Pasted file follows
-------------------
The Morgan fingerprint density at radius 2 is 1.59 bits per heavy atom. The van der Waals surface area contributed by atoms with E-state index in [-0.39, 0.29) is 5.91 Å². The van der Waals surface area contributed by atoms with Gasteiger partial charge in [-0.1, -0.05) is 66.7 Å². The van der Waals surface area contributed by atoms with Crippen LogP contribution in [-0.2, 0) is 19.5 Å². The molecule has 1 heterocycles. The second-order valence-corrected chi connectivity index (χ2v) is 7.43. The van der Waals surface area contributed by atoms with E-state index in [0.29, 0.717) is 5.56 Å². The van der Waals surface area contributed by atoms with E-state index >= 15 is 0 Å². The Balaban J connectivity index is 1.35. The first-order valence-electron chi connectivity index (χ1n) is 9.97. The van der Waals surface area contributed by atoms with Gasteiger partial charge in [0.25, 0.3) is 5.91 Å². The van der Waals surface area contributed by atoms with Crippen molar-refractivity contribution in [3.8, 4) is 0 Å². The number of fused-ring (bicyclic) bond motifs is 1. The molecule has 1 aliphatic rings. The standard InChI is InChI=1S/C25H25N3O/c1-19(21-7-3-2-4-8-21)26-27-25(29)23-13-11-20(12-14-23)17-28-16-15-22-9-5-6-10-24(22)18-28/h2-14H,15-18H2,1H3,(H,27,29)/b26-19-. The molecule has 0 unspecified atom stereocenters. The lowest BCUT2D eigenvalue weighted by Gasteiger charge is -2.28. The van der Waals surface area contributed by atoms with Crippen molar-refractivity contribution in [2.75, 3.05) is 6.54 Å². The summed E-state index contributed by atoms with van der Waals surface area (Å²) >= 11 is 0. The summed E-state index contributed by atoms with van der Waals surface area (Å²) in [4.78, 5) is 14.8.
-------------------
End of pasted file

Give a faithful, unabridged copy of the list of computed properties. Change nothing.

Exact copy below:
The Morgan fingerprint density at radius 2 is 1.59 bits per heavy atom. The van der Waals surface area contributed by atoms with E-state index in [-0.39, 0.29) is 5.91 Å². The van der Waals surface area contributed by atoms with Gasteiger partial charge in [-0.1, -0.05) is 66.7 Å². The van der Waals surface area contributed by atoms with Crippen LogP contribution in [-0.2, 0) is 19.5 Å². The molecule has 1 heterocycles. The second-order valence-corrected chi connectivity index (χ2v) is 7.43. The van der Waals surface area contributed by atoms with E-state index in [0.29, 0.717) is 5.56 Å². The van der Waals surface area contributed by atoms with E-state index >= 15 is 0 Å². The Balaban J connectivity index is 1.35. The first-order valence-electron chi connectivity index (χ1n) is 9.97. The van der Waals surface area contributed by atoms with Gasteiger partial charge in [0.25, 0.3) is 5.91 Å². The van der Waals surface area contributed by atoms with Crippen molar-refractivity contribution in [3.8, 4) is 0 Å². The number of fused-ring (bicyclic) bond motifs is 1. The molecule has 1 aliphatic rings. The standard InChI is InChI=1S/C25H25N3O/c1-19(21-7-3-2-4-8-21)26-27-25(29)23-13-11-20(12-14-23)17-28-16-15-22-9-5-6-10-24(22)18-28/h2-14H,15-18H2,1H3,(H,27,29)/b26-19-. The molecule has 0 unspecified atom stereocenters. The lowest BCUT2D eigenvalue weighted by Gasteiger charge is -2.28. The van der Waals surface area contributed by atoms with Crippen molar-refractivity contribution in [2.75, 3.05) is 6.54 Å². The summed E-state index contributed by atoms with van der Waals surface area (Å²) >= 11 is 0. The summed E-state index contributed by atoms with van der Waals surface area (Å²) in [4.78, 5) is 14.8.